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Charles R. (Dick) Lord

2015 Hall of Honor Inductee

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During his exceptional career at the National Security Agency, Charles R. Lord distinguished himself by a rare combination of strategic and hands-on leadership. Mr. Lord provided guidance to NSA's Operations Directorate at the height of the Cold War, and at the same time, led development of a sophisticated strategy that served to position NSA/CSS for many of challenges in the 21st Century.

In his initial assignments at NSA in the 1960s, Mr. Lord earned a reputation as an area expert for a major intelligence target. In November 1969, he was appointed chief of A Group's Current SIGINT Operations Center, where he was responsible for assuring continuous collection and timely reporting on a key target.

Mr. Lord was responsible for significant structural improvements to NSA's mission. Under the direction of the Deputy Director of Operations, he led the task force that recommended establishment of a cryptologic operations center in the early 1970s. The organization and procedures of the Current SIGINT Operations Center served as the model for the National SIGINT Operations Center (NSOC); the structure Dick Lord recommended for NSOC is still in place.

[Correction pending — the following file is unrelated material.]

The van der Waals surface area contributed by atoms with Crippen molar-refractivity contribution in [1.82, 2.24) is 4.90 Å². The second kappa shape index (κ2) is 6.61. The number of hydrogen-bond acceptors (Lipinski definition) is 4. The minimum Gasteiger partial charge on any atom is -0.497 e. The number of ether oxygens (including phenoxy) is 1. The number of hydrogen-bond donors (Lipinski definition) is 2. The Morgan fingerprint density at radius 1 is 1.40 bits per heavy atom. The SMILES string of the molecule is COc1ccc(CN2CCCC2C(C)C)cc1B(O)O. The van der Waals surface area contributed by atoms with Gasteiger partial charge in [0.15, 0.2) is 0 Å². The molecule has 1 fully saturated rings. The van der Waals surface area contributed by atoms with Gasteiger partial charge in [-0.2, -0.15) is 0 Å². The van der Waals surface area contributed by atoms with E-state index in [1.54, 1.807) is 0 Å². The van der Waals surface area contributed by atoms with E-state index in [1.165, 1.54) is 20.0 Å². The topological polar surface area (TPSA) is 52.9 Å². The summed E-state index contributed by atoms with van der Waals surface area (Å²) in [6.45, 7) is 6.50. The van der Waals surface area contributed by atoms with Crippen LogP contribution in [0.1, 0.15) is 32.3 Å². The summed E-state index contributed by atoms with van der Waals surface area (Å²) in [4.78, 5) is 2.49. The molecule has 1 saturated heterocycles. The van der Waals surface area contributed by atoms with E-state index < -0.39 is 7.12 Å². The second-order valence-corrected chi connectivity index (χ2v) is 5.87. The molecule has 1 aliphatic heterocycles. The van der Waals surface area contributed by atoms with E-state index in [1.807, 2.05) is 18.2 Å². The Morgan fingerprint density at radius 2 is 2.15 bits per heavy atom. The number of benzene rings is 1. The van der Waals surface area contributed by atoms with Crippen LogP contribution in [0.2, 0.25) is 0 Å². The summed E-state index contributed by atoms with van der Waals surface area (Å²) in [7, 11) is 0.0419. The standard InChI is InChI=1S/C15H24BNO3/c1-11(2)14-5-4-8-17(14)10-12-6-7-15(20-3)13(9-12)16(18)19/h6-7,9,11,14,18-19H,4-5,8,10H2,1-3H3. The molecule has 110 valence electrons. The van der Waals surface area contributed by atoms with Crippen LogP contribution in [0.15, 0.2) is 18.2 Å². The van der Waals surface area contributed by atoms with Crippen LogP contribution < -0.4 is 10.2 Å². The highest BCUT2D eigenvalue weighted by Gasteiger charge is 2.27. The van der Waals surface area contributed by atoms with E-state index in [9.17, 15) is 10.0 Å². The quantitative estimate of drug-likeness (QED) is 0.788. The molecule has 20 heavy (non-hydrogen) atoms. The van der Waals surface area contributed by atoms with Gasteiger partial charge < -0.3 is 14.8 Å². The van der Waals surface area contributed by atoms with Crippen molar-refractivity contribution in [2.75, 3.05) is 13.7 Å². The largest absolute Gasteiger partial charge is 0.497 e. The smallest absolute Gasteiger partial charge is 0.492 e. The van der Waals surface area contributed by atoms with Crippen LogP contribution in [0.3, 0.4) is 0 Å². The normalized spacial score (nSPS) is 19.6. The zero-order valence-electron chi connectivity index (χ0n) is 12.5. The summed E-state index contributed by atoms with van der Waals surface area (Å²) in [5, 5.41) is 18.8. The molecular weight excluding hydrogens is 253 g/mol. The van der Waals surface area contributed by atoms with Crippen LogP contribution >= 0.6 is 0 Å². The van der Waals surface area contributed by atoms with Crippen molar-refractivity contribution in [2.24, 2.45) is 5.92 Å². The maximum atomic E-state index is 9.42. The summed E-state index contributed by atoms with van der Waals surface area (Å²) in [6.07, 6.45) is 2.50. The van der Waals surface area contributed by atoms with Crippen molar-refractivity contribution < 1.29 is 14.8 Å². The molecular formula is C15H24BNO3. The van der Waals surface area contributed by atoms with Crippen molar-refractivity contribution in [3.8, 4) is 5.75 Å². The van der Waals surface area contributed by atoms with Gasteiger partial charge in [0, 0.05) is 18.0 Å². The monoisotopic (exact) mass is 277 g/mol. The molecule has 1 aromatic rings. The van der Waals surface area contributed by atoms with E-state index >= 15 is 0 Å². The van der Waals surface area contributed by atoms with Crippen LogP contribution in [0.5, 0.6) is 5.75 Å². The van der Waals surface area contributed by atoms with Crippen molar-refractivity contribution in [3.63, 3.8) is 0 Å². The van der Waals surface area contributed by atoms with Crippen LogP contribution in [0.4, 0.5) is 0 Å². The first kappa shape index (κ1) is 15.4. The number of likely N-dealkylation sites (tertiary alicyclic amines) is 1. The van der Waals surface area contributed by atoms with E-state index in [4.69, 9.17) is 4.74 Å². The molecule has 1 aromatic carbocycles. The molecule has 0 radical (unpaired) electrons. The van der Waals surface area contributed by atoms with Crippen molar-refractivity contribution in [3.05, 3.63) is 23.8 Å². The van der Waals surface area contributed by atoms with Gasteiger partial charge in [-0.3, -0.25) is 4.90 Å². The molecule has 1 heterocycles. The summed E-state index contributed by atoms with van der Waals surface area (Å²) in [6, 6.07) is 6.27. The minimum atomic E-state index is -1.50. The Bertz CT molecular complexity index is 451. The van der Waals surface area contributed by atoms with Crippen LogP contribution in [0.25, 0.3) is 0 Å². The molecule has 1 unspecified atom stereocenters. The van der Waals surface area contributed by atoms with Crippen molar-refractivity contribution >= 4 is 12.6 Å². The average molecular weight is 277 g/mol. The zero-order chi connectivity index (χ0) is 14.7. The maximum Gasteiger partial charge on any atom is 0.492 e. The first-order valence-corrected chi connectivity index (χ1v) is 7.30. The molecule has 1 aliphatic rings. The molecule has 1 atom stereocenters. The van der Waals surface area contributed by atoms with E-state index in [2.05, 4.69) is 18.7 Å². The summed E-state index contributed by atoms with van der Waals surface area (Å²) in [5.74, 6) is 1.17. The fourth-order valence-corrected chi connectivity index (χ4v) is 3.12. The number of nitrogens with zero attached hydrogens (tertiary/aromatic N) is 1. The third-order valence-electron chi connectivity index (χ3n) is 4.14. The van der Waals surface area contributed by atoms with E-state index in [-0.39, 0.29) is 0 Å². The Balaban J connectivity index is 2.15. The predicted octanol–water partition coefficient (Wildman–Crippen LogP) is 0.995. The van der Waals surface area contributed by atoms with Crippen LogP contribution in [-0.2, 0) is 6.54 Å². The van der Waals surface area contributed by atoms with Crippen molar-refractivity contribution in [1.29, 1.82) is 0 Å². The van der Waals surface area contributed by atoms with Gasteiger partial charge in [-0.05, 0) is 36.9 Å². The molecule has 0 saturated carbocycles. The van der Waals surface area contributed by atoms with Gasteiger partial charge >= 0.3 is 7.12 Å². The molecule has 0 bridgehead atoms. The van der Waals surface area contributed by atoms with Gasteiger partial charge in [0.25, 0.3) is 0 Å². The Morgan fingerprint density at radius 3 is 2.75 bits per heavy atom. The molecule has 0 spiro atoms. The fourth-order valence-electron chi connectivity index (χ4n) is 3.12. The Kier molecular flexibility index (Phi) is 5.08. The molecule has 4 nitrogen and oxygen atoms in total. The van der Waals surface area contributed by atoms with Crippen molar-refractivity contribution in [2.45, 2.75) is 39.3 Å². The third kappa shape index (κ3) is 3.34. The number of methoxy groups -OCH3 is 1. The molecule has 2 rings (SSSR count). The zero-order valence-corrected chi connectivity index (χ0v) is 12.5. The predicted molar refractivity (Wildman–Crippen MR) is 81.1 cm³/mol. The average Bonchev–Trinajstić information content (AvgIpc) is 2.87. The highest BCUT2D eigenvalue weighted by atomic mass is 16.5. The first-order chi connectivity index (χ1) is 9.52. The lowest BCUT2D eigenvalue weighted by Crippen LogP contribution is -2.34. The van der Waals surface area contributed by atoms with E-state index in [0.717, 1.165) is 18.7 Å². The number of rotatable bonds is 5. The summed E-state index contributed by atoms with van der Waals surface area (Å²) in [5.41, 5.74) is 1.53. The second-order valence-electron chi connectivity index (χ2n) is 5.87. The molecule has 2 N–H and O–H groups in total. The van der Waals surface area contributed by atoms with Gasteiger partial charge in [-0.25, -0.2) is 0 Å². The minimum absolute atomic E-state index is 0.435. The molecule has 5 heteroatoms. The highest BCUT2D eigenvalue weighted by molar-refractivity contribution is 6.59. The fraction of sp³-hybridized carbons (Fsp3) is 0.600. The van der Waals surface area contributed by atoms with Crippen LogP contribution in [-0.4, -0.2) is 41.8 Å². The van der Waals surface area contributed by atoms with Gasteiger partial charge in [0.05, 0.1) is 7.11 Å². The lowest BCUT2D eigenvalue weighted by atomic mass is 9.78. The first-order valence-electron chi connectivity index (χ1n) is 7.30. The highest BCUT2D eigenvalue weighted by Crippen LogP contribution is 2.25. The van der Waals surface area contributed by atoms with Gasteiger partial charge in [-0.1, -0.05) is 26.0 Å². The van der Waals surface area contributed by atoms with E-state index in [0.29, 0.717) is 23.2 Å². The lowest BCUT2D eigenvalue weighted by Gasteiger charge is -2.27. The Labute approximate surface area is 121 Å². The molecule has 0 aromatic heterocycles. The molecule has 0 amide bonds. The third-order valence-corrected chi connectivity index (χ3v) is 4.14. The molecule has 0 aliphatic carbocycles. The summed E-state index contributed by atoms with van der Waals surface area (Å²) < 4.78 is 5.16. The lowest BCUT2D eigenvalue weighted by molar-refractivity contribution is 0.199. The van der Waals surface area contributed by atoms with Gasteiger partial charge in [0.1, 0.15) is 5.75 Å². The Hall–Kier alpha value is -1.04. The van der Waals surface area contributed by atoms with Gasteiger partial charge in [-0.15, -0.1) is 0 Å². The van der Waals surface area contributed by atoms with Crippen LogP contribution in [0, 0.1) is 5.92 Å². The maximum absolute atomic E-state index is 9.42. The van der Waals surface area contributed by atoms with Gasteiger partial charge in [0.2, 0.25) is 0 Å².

In 1978, Mr. Lord was appointed as Chief, Headquarters National Security Agency/Central Security Service Europe. There, he was instrumental in redirecting and reorganizing operations to provide more effective and timely SIGINT support to both U.S. and NATO commands by initiating a series of programs to consolidate and integrate many diverse efforts within the European SIGINT community.

In 1982, Mr. Lord was promoted to Deputy Director for Operations. In this position and, subsequently, as NSA's Deputy Director, Dick Lord was instrumental in pushing technical capabilities in a world of changing technology, and strengthened foreign partnerships. These were important contributions to continued NSA successes in the late Cold War.

Charles R. Lord developed or improved much of NSA's operations during the Cold War, and helped shape the successful policies and practices that enabled cryptologic success in this crisis period.